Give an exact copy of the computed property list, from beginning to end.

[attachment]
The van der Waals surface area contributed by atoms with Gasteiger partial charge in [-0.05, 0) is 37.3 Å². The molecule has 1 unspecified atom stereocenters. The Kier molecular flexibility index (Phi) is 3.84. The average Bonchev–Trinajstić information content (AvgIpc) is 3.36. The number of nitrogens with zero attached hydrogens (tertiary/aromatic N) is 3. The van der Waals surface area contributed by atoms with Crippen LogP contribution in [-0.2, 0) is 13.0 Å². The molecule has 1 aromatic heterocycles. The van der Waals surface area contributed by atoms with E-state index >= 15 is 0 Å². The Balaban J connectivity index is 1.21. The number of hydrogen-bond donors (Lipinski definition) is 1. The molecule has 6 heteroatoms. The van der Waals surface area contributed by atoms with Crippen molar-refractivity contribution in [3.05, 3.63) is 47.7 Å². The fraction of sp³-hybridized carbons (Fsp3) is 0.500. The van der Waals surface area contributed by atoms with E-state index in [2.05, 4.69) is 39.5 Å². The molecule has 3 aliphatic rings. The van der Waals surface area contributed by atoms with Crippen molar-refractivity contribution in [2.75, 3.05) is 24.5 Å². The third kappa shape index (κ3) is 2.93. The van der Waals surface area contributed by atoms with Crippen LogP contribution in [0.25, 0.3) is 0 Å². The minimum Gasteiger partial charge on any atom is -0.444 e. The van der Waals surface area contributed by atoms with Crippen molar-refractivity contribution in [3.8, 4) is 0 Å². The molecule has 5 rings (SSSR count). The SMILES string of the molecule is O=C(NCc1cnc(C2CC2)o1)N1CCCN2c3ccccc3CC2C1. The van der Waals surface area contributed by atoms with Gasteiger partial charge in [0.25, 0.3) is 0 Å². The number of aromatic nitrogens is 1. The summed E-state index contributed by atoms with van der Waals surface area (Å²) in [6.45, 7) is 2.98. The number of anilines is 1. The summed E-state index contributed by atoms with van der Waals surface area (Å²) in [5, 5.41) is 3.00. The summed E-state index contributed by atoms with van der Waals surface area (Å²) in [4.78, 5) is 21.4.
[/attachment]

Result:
The van der Waals surface area contributed by atoms with Gasteiger partial charge in [-0.05, 0) is 37.3 Å². The molecule has 1 unspecified atom stereocenters. The Kier molecular flexibility index (Phi) is 3.84. The average Bonchev–Trinajstić information content (AvgIpc) is 3.36. The number of nitrogens with zero attached hydrogens (tertiary/aromatic N) is 3. The van der Waals surface area contributed by atoms with Crippen LogP contribution in [-0.2, 0) is 13.0 Å². The molecule has 1 aromatic heterocycles. The van der Waals surface area contributed by atoms with E-state index >= 15 is 0 Å². The Balaban J connectivity index is 1.21. The number of hydrogen-bond donors (Lipinski definition) is 1. The molecule has 6 heteroatoms. The van der Waals surface area contributed by atoms with Crippen molar-refractivity contribution in [3.05, 3.63) is 47.7 Å². The fraction of sp³-hybridized carbons (Fsp3) is 0.500. The van der Waals surface area contributed by atoms with E-state index in [2.05, 4.69) is 39.5 Å². The molecule has 3 aliphatic rings. The van der Waals surface area contributed by atoms with Crippen molar-refractivity contribution in [2.75, 3.05) is 24.5 Å². The third kappa shape index (κ3) is 2.93. The van der Waals surface area contributed by atoms with Crippen LogP contribution in [0.25, 0.3) is 0 Å². The minimum Gasteiger partial charge on any atom is -0.444 e. The van der Waals surface area contributed by atoms with Crippen molar-refractivity contribution in [3.8, 4) is 0 Å². The molecule has 5 rings (SSSR count). The SMILES string of the molecule is O=C(NCc1cnc(C2CC2)o1)N1CCCN2c3ccccc3CC2C1. The van der Waals surface area contributed by atoms with Gasteiger partial charge in [0.25, 0.3) is 0 Å². The number of aromatic nitrogens is 1. The summed E-state index contributed by atoms with van der Waals surface area (Å²) in [6.45, 7) is 2.98. The number of anilines is 1. The summed E-state index contributed by atoms with van der Waals surface area (Å²) in [5, 5.41) is 3.00. The summed E-state index contributed by atoms with van der Waals surface area (Å²) in [4.78, 5) is 21.4.